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Today's News

  • LANL road construction set to start Thursday

    The first of three phases of road improvements to and from Los Alamos National Laboratory is scheduled to start Thursday.

    The road improvements are part of a $34.5 million Supplemental Environmental Projects settlement agreement between the New Mexico Environment Department and the U.S. Department of Energy, following the February 2014 drum breach incident at the Waste Isolation Pilot Plant in Carlsbad.

    Albuquerque Asphalt, Inc., will perform the road work under a $7 million contract awarded by the Army Corps of Engineers through an interagency agreement with the National Nuclear Security Administration.

    Construction activities will include sections of road extending from Omega Bridge in Los Alamos to the Totavi gas station east of Los Alamos. 

    These sections include portions of East Jemez Road, N.M. 4, and N.M. 502. Improvements will include milling and replacing the top layer of asphalt. 

  • Report: Chrobocinski violated 3 sections in code of conduct

    Former County Councilor James Chrobocinski was found to be in violation of three sections of the Code of Conduct based on a 74-page report prepared by Albuquerque attorney Debra J. Moulton for Los Alamos County.

    The report, dated May 24, was prompted by a complaint filed Feb. 15 against Chrobocinski by Los Alamos County Fire Marshal Jeff Wetteland and Chief Building Official Michael Arellano. It claims the areas of the Code of Conduct violated by Chrobocinski include the section addressing the standard of conduct for public officials; the section pertaining to disclosure of conflicts of interest, recusal and disqualification; and the section addressing misuse of a public official’s position.

    Among those interviewed by Moulton for her report were Wetteland, Arellano and Chrobocinski, as well as County Manager Harry Burgess and Fire Chief Troy Hughes. She also interviewed LAFD Senior Fire and Life Safety Coordinator Stephen Rinaldi and Community Development Department (CDD) Director Paul Andrus as well as CDD employees Adrienne Lovato and Lee Brammeier.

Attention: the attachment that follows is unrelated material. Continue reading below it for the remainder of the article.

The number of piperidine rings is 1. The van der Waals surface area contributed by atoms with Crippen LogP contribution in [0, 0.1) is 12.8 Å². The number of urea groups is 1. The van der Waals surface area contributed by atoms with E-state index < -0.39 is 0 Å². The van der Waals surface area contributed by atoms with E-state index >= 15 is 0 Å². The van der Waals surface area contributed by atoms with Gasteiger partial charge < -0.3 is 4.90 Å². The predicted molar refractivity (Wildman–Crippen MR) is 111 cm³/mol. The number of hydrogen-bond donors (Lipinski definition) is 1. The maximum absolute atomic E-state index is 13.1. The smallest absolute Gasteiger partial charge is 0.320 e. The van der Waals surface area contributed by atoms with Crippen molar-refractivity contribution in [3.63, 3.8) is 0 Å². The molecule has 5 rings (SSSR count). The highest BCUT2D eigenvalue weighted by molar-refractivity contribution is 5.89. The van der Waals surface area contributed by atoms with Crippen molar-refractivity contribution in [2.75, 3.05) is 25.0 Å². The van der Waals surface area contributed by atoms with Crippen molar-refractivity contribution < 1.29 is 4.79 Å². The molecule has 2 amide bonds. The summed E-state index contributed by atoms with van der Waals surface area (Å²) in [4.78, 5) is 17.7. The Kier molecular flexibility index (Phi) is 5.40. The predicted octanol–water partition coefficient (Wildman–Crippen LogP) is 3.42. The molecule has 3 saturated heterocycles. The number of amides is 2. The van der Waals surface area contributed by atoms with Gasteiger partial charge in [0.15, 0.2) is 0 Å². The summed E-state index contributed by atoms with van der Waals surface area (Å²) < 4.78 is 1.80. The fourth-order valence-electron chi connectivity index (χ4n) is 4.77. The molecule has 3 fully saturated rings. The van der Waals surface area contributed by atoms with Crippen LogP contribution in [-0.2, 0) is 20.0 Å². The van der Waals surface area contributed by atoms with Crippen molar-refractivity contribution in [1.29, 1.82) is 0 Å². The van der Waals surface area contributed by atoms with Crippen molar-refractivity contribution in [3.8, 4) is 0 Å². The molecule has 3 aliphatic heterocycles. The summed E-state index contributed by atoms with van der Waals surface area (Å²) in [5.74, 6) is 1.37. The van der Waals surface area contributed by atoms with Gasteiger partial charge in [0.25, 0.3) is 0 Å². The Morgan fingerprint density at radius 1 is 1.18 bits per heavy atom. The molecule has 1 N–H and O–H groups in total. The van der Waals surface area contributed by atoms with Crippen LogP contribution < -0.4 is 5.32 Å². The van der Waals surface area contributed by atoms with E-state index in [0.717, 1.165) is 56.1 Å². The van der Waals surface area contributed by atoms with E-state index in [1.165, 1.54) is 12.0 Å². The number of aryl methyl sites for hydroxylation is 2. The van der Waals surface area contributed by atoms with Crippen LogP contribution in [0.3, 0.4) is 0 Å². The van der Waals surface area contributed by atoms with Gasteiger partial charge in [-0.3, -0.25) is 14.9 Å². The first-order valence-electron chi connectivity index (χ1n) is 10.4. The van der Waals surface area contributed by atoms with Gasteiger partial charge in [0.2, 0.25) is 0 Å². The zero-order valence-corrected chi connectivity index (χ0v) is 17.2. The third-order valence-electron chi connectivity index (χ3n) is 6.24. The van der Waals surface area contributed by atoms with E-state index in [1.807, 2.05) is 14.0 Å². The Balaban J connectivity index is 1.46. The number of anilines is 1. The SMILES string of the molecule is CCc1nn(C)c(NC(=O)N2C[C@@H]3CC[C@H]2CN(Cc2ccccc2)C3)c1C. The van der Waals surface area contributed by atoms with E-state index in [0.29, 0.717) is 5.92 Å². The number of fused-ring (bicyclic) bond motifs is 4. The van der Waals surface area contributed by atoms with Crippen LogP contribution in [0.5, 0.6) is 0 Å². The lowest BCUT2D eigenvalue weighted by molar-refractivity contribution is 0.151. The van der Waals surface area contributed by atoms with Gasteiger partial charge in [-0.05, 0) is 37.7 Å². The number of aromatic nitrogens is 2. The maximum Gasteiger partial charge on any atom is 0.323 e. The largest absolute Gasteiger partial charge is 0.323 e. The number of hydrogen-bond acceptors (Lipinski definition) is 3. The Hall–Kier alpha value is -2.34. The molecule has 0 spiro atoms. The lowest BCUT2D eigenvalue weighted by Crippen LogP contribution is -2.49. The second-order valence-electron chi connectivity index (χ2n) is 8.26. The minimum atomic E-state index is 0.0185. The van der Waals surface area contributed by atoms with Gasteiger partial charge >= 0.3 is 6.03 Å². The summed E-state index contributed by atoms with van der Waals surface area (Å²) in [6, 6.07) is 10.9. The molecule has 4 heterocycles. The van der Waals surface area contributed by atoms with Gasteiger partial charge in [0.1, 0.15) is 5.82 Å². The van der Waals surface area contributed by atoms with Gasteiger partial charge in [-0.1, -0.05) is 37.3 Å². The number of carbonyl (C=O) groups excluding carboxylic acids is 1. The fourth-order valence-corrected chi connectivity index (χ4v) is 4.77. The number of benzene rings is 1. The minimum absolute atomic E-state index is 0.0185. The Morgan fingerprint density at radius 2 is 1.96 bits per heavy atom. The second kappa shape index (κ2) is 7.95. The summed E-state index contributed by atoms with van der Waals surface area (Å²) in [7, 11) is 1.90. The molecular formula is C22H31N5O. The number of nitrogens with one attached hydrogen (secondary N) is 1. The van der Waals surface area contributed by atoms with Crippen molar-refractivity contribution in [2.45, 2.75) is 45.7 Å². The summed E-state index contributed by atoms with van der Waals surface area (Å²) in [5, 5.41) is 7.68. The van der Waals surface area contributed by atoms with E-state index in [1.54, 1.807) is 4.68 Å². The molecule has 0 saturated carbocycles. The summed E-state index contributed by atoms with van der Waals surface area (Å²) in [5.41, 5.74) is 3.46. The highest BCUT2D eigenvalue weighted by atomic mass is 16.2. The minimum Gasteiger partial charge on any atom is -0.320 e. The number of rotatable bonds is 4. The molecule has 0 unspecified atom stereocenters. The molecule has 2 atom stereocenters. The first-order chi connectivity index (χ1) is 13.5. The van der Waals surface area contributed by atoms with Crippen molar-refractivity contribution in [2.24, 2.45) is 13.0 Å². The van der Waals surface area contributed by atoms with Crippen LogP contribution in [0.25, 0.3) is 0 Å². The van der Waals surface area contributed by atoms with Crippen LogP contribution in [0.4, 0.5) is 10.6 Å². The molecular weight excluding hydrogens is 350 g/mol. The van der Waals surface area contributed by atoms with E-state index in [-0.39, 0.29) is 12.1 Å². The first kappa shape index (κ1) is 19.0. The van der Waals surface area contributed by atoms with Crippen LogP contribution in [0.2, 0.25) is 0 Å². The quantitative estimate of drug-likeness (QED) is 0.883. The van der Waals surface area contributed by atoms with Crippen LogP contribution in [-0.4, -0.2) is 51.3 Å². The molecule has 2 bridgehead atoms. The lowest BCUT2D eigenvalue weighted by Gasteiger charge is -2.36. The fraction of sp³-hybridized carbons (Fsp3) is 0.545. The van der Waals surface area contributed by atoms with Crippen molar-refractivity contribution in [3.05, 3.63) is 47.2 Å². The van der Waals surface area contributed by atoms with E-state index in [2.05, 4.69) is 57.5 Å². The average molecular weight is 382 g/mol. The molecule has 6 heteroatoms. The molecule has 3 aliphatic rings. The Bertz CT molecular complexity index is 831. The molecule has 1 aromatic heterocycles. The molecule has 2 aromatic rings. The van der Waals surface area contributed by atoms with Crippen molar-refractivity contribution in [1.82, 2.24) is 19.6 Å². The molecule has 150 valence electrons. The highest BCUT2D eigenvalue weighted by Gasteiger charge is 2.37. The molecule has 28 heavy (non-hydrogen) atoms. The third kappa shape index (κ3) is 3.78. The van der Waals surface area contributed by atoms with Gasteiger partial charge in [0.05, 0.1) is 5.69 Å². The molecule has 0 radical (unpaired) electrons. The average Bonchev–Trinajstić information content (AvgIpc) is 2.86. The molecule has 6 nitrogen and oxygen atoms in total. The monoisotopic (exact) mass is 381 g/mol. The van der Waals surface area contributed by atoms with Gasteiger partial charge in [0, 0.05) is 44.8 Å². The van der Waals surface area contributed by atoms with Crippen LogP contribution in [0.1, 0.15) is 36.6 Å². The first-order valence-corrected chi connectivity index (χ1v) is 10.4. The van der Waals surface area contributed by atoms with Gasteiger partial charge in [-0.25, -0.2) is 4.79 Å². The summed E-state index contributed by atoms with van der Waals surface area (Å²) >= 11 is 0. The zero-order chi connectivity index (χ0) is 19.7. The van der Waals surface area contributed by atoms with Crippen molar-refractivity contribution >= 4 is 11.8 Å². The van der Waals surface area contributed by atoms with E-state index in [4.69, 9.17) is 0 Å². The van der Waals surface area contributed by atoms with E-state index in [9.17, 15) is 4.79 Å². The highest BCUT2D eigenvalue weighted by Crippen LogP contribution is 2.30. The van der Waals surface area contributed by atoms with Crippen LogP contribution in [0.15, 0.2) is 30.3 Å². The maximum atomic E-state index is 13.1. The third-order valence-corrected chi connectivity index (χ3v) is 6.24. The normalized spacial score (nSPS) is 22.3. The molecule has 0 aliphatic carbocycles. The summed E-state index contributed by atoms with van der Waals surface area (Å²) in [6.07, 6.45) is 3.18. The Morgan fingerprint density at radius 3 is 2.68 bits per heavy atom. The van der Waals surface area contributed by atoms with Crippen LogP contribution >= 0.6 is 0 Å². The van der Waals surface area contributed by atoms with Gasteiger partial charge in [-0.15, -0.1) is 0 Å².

There were about 70 documents reviewed by Moulton, including emails, social media posts, newspaper articles and voicemails.

  • DOE faults NNSA field office for lab’s safety issues

    A May report from the Department of Energy’s Office of Enterprise Assessments gave the Los Alamos National Laboratory high marks for increasing its safety staffing and implementing “adequate” safety training, qualifications and procedures. 

    However, the same report also noted that the National Nuclear Security Administration Los Alamos Field Office personnel and LANL officials aren’t consistently seeing eye to eye on the interpretation of safety requirements, even after LANL and the NNSA made moves to better communicate following some well-publicized safety breaches. 

    “Overall, although LANS has implemented many elements of its improvement plan, the persistent differences between LANS and NA-LA on their understanding of safety basis requirements continues to delay safety basis document development and maintenance,” a statement in the report said. 

    The office of Enterprise Assessments identified the source of the delays coming from the NNSA-Los Alamos Field Office.

  • Trade tariffs might hurt, not help, blue-collar Americans

    The Wall Street Journal published this editorial June 12.

    More than a few conservative intellectuals have warmed to Donald Trump’s trade protectionism because it supposedly helps blue-collar Americans. But what if his tariffs do the opposite?

    Erica York at the Tax Foundation crunched some numbers recently showing that Mr. Trump’s proposal for a 25 percent tariff on imported cars, trucks and parts could eliminate half of the income gains from tax reform for millions of Americans. Those in the lowest income quintile could lose 49 percent of their tax gains. Say for ease of calculation that these folks received a $100 after-tax bonus from changes like the doubled standard deduction. After auto tariffs that would be whittled down to $51, Ms. York notes.